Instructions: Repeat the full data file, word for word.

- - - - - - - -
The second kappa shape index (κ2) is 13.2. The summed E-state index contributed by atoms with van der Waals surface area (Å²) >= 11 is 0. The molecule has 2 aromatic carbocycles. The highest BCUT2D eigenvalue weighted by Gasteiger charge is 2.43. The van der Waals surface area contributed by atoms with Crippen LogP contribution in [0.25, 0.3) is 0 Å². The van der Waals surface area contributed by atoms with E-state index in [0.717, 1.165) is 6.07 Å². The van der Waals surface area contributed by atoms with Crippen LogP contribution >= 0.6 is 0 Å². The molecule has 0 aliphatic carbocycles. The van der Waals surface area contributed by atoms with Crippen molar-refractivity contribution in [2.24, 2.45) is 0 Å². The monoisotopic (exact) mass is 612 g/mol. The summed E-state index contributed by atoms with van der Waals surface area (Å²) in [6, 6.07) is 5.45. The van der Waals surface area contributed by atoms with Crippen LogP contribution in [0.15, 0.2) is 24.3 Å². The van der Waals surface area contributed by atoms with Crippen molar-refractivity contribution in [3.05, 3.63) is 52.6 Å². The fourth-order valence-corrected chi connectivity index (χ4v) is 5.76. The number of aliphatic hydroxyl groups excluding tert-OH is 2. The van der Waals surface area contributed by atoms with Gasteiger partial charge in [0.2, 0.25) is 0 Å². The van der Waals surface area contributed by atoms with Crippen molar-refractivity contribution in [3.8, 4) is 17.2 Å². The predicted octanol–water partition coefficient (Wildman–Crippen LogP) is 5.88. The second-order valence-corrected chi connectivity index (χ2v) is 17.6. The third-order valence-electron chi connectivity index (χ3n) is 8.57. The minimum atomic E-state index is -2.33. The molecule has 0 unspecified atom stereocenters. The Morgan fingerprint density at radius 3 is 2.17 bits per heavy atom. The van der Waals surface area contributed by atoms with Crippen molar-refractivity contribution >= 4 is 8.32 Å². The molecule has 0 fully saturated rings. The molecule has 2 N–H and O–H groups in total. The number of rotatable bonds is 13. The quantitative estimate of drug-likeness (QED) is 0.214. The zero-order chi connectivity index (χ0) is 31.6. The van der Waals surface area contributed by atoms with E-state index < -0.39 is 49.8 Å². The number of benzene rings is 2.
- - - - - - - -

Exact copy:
The second kappa shape index (κ2) is 13.2. The summed E-state index contributed by atoms with van der Waals surface area (Å²) >= 11 is 0. The molecule has 2 aromatic carbocycles. The highest BCUT2D eigenvalue weighted by Gasteiger charge is 2.43. The van der Waals surface area contributed by atoms with Crippen LogP contribution in [0.25, 0.3) is 0 Å². The van der Waals surface area contributed by atoms with E-state index in [0.717, 1.165) is 6.07 Å². The van der Waals surface area contributed by atoms with Crippen LogP contribution >= 0.6 is 0 Å². The molecule has 0 aliphatic carbocycles. The van der Waals surface area contributed by atoms with Crippen molar-refractivity contribution in [2.24, 2.45) is 0 Å². The monoisotopic (exact) mass is 612 g/mol. The summed E-state index contributed by atoms with van der Waals surface area (Å²) in [6, 6.07) is 5.45. The van der Waals surface area contributed by atoms with Crippen LogP contribution in [0.15, 0.2) is 24.3 Å². The van der Waals surface area contributed by atoms with Crippen molar-refractivity contribution in [3.05, 3.63) is 52.6 Å². The fourth-order valence-corrected chi connectivity index (χ4v) is 5.76. The number of aliphatic hydroxyl groups excluding tert-OH is 2. The van der Waals surface area contributed by atoms with Gasteiger partial charge in [0.2, 0.25) is 0 Å². The van der Waals surface area contributed by atoms with Crippen molar-refractivity contribution in [3.8, 4) is 17.2 Å². The predicted octanol–water partition coefficient (Wildman–Crippen LogP) is 5.88. The second-order valence-corrected chi connectivity index (χ2v) is 17.6. The third-order valence-electron chi connectivity index (χ3n) is 8.57. The minimum atomic E-state index is -2.33. The molecule has 0 unspecified atom stereocenters. The Morgan fingerprint density at radius 3 is 2.17 bits per heavy atom. The van der Waals surface area contributed by atoms with Crippen molar-refractivity contribution >= 4 is 8.32 Å². The molecule has 0 fully saturated rings. The molecule has 2 N–H and O–H groups in total. The number of rotatable bonds is 13. The quantitative estimate of drug-likeness (QED) is 0.214. The zero-order chi connectivity index (χ0) is 31.6. The van der Waals surface area contributed by atoms with E-state index < -0.39 is 49.8 Å². The number of benzene rings is 2.